Fourteen years after the events of September 11, 2001, downtown New York is bustling. The World Trade Center is filled with Condé Nast employees, the National September 11 Memorial & Museum is bustling, and the area is once again filled with residents and businesses alike.
I’m not one to harp on the past, but as someone who lived two blocks from the Twin Towers, this day always brings a little bit of trepidation.
Joe McNally spent hours near Ground Zero at his own cost to capture portraits of various workers – firemen, paramedics, clergy, and more – the heroes who gave so willingly in the face of adversity. At this point, his Faces of Ground Zero is not new, but it’s worth revisiting.
Joe made 246 giant Polaroids in the weeks following 9/11 and his hope is to find them a permanent home at the Memorial Museum. In Joe’s words:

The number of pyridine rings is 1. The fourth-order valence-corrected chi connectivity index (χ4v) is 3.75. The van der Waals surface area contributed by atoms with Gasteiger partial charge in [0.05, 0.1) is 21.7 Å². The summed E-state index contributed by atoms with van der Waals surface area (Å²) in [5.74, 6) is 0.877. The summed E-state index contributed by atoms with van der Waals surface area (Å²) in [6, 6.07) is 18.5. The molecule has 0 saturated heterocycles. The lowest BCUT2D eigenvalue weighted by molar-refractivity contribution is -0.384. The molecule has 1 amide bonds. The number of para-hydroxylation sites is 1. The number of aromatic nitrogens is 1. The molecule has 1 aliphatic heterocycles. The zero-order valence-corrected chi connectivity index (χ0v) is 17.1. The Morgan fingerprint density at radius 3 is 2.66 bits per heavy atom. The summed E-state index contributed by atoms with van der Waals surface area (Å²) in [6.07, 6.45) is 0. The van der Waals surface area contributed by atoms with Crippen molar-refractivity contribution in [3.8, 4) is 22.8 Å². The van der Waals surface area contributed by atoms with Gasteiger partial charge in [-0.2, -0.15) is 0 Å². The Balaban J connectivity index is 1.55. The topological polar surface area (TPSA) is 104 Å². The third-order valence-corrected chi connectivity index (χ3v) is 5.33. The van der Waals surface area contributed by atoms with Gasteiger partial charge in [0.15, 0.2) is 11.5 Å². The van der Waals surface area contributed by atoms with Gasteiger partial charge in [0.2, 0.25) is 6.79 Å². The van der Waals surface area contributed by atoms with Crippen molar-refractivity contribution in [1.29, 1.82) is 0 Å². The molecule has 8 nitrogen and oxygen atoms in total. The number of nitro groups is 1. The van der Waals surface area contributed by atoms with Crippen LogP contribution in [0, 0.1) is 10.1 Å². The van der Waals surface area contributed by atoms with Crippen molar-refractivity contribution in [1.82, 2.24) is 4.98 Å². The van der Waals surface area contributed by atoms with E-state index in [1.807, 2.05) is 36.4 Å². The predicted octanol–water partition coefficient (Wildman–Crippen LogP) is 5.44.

The collection is over 20,000 pounds of framed images, and has been in museum quality storage for a decade. Storing them, moving them and displaying them is hugely expensive. When shown, they require UV protective glass. Crating them and shipping them is a major effort.
In short, tending to this collection, keeping it together, and preserved is a large task, and a costly one that is far beyond the resources of one freelance photographer. If you are of a mind to donate, please do so. The money will go to the preservation of the images, and their handling and transfer to the 9/11 Museum, under whose care and auspices they will reside.